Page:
Arizona Gov. Doug Ducey (R) on Wednesday slammed President Biden's decision to tap Vice President Harris as the leading administration official to oversee the crisis at the southern border, saying she was the "worst possible choice."
"At no point in her career has [Harris] given any indication that she considers the border a problem or a serious threat," Ducey said Wednesday, according to the Arizona Republic. "If President Biden's intent was to show that he's taking this issue seriously ... he's really done the exact opposite."
Speaking at the White House hours earlier, Biden said Harris was uniquely qualified to oversee efforts to control the recent surge of migrants crossing the border illegally, many times with children, while seeking asylum.
“I have asked her, the VP, today, because she is the most qualified person to do it, to lead our efforts with Mexico and the Northern Triangle and the countries that are going to need help in stemming the movement of so many folks, stemming the migration to our southern border,” Biden said.
The Biden administration has come under criticism in recent weeks for its handling of the southern border, where authorities estimate hundreds of migrants are crossing per day and journalists have been kept from viewing detention facilities where children are being kept.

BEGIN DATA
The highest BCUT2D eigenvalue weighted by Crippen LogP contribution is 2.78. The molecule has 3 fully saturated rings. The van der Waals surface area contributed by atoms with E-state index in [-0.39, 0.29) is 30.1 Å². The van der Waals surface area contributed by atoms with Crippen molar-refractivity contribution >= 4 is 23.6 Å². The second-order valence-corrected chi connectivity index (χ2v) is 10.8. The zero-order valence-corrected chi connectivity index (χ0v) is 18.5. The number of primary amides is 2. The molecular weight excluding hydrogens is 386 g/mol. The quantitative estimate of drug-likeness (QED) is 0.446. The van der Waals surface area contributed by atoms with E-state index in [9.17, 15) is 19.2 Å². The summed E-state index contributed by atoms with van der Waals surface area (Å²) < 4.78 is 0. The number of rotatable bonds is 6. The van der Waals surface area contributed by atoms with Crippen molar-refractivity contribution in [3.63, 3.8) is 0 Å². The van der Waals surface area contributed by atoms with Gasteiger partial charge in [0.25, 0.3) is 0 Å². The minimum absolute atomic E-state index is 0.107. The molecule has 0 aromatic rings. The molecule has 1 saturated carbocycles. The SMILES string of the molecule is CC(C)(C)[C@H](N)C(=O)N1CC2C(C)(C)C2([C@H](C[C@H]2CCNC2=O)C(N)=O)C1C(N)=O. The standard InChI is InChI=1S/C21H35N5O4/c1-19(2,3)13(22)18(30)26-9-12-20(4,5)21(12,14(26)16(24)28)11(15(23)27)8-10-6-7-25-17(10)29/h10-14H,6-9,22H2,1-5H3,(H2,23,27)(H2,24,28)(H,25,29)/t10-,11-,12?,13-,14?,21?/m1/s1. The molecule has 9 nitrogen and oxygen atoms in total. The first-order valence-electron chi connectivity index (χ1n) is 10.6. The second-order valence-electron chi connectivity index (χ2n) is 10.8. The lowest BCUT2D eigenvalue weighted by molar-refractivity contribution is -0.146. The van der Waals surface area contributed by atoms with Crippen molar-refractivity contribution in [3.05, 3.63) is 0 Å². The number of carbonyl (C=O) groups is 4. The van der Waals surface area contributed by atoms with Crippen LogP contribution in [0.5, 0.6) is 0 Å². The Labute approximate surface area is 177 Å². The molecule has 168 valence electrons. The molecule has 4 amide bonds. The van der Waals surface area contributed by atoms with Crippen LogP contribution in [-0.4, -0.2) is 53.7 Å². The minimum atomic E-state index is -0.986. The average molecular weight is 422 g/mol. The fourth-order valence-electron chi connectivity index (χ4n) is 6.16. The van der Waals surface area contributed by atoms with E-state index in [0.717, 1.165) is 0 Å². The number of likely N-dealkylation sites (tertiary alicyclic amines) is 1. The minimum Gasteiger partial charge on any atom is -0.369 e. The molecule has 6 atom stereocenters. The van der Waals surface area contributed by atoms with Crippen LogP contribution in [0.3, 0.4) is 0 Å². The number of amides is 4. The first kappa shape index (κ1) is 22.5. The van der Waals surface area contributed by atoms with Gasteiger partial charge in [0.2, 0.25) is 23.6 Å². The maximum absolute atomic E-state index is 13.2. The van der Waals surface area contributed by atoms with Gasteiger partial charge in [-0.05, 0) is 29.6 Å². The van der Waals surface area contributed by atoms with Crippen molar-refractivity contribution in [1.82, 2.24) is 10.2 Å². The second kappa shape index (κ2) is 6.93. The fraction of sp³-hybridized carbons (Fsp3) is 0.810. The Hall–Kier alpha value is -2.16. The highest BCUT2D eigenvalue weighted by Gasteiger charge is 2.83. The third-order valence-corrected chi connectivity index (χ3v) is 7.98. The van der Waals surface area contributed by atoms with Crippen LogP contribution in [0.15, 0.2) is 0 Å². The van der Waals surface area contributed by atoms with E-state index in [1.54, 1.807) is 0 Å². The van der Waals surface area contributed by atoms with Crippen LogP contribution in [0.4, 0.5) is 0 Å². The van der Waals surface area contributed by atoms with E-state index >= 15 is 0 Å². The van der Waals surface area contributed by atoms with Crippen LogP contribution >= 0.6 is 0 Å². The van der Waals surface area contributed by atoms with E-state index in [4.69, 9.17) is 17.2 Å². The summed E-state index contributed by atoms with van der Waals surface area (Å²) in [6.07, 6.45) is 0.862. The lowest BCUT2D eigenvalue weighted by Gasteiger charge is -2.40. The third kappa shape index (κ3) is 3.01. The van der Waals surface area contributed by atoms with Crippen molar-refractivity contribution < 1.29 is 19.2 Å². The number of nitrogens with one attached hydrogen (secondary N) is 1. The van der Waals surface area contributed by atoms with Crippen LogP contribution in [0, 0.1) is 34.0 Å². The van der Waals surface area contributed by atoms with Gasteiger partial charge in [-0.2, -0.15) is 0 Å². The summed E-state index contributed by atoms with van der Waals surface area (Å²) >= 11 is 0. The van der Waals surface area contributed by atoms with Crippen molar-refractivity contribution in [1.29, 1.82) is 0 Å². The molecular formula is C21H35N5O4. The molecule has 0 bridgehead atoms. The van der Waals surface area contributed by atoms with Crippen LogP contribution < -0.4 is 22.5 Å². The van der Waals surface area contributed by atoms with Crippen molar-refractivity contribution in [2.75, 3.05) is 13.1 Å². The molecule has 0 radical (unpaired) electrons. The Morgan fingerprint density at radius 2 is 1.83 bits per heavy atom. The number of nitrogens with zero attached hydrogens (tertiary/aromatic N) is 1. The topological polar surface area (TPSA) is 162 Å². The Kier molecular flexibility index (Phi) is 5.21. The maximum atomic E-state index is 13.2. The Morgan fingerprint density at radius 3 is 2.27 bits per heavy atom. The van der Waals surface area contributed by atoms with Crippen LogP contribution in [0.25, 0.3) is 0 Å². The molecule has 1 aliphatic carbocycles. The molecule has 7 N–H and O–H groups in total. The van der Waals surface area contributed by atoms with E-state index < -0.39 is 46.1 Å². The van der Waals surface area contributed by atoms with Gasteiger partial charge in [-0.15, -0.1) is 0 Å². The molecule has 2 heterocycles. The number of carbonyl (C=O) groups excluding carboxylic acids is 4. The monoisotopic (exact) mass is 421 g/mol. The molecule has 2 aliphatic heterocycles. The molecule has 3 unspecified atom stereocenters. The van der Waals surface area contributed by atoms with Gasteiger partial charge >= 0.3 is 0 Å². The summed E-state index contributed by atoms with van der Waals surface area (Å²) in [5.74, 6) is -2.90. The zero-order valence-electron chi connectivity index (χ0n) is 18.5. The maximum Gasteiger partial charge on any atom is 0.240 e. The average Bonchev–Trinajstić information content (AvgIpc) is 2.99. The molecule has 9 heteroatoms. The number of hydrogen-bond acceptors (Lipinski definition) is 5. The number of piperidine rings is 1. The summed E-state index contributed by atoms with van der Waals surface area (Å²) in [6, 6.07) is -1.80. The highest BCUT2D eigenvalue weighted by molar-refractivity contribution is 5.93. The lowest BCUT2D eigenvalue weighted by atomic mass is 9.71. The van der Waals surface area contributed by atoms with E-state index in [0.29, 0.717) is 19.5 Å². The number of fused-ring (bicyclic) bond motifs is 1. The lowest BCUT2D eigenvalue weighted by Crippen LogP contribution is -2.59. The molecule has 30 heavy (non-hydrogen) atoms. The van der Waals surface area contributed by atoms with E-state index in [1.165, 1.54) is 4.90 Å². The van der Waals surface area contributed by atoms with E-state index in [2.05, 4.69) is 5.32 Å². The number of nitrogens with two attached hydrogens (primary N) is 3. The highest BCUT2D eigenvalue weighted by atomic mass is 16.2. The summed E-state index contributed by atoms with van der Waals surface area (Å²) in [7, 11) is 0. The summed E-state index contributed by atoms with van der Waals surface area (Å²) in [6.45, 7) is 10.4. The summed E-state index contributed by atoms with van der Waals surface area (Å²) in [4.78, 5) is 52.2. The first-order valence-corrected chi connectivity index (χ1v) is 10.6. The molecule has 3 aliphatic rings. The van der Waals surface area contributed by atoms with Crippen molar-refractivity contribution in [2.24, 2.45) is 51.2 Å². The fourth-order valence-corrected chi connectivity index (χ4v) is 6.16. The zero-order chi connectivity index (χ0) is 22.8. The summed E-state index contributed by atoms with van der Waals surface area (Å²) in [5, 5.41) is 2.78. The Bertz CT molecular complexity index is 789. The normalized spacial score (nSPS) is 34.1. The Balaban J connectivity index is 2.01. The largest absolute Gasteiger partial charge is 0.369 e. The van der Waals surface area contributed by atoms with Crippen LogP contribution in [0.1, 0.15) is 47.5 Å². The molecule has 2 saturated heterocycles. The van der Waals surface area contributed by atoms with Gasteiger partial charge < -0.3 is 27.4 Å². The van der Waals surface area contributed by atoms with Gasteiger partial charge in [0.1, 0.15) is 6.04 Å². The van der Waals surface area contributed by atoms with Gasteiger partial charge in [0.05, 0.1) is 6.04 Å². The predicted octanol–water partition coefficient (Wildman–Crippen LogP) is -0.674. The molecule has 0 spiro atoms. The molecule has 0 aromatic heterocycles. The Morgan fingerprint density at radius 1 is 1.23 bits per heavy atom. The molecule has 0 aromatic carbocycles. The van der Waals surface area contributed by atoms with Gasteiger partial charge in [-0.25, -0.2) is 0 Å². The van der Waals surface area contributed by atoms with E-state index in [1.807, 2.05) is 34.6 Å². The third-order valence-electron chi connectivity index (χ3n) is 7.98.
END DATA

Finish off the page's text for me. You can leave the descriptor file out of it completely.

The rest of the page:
Republicans on Capitol Hill have seized on the recent influx of migrants to the country, saying the Biden's administration's promise to give asylum to some 11 million immigrants currently living in the country is encouraging mass migration from other countries.
Some Democrats have criticized the Department of Homeland Security for its treatment of migrant children.
"I've been governor under three presidents, and this is by far the worst situation we've seen," Ducey said, according to the newspaper. "Washington has never been more out of touch, and it starts at the top."
Arizona is one of the states most directly affected by the crisis at the southern border, with one town this week declaring a state of emergency over the number of migrants being dropped off there by federal authorities.
“To drop people in basically the middle of nowhere, it's 30 miles to the next type of town, and that’s 30 miles of open desert. So especially come July and August, we’re going to be finding bodies,” Chris Riggs, the mayor of Gila Bend, Ariz., said on Tuesday.